Editorial Board Member, Cineaste Magazine
|2001: A Space Odyssey
|Come and See
|Ernest B. Schoedsack, Merian C. Cooper
|Night of the Living Dead
|George A. Romero
|The Battle of Algiers
|Majo no takkyubin
|Hayao Miyazaki, Jack Fletcher
|Buster Keaton, Clyde Bruckman
2001: A Space Odyssey
That this "old movie" spoke so strongly to my kids when we watched it recently was qualification enough. Its greatness has broken through the time barrier and generation gaps.
Come and See
Once seen never forgotten. And it staggers you anew when you revisit it.
Domestic life as dominoes--one piece topples, the rest follow. Shattering.
Surreal, primitive, brutal, erotic, a fever dream that spawned a thousand fantasies, none better.
The glove is velvet; the punch, hard.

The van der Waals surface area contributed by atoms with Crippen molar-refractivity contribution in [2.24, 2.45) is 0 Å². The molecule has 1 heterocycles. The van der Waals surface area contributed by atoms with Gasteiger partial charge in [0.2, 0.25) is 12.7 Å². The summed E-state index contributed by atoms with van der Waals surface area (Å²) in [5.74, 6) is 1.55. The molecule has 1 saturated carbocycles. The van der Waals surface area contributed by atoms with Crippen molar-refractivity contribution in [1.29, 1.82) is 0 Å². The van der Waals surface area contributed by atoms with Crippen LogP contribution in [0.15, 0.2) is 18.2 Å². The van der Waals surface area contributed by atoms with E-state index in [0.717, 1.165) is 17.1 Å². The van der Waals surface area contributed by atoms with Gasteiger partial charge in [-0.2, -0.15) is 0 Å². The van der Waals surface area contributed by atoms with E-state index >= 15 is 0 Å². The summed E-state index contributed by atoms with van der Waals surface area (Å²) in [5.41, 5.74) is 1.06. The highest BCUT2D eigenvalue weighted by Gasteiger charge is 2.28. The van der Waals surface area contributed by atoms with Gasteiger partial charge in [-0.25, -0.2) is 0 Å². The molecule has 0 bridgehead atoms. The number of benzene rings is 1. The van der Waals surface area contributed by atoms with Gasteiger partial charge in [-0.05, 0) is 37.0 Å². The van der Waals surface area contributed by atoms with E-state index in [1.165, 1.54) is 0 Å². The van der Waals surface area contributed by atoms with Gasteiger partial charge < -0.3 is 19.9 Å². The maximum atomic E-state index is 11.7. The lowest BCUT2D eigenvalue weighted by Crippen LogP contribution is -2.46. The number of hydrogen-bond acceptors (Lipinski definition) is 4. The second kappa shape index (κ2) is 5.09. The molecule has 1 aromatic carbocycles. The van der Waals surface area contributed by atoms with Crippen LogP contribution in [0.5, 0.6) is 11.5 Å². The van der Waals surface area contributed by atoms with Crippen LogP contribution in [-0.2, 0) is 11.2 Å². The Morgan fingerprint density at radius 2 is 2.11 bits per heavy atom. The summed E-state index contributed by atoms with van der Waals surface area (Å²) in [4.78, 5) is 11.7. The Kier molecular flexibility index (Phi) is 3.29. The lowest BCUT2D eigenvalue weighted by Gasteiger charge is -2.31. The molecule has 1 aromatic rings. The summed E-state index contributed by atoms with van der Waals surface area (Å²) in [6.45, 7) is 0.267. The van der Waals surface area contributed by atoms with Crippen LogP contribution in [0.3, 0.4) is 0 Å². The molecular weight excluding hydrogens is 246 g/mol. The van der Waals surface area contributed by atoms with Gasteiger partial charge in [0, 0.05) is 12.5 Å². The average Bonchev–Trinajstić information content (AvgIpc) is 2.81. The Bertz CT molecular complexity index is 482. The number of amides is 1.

Night of the Living Dead
The night that never ends, the terror that finds us wherever we live. Coming on sixty years it's still a potent virus.
The Battle of Algiers
Still the outstanding revolutionary film.
Majo no takkyubin
Ours is very much a Studio Ghibli house and this is the film we treasure the most. Truly enchanting, which is very much a part of greatness.
I'd like to give another Kurosawa a turn but I can't. This will always floor me.
Laughter is universal, and no one was funnier than Keaton in his prime.
2012: "In wrestling with the notion of greatness I focused on the ten films that have had the biggest impact on my own view of cinema – the ten movies that most affected me, that galvanised me, that left me shaken or tearful or unreasonably happy (often all at once). They’re all ‘good’ movies, but they have an extra, almost indefinable quality, almost an aura, that for me separates them from the rest."
2022: Still true… but I did know how to quit one title and a few others, and brought in some new ones for a different group show. In the 'great' hall of cinema you never run out of films to exhibit.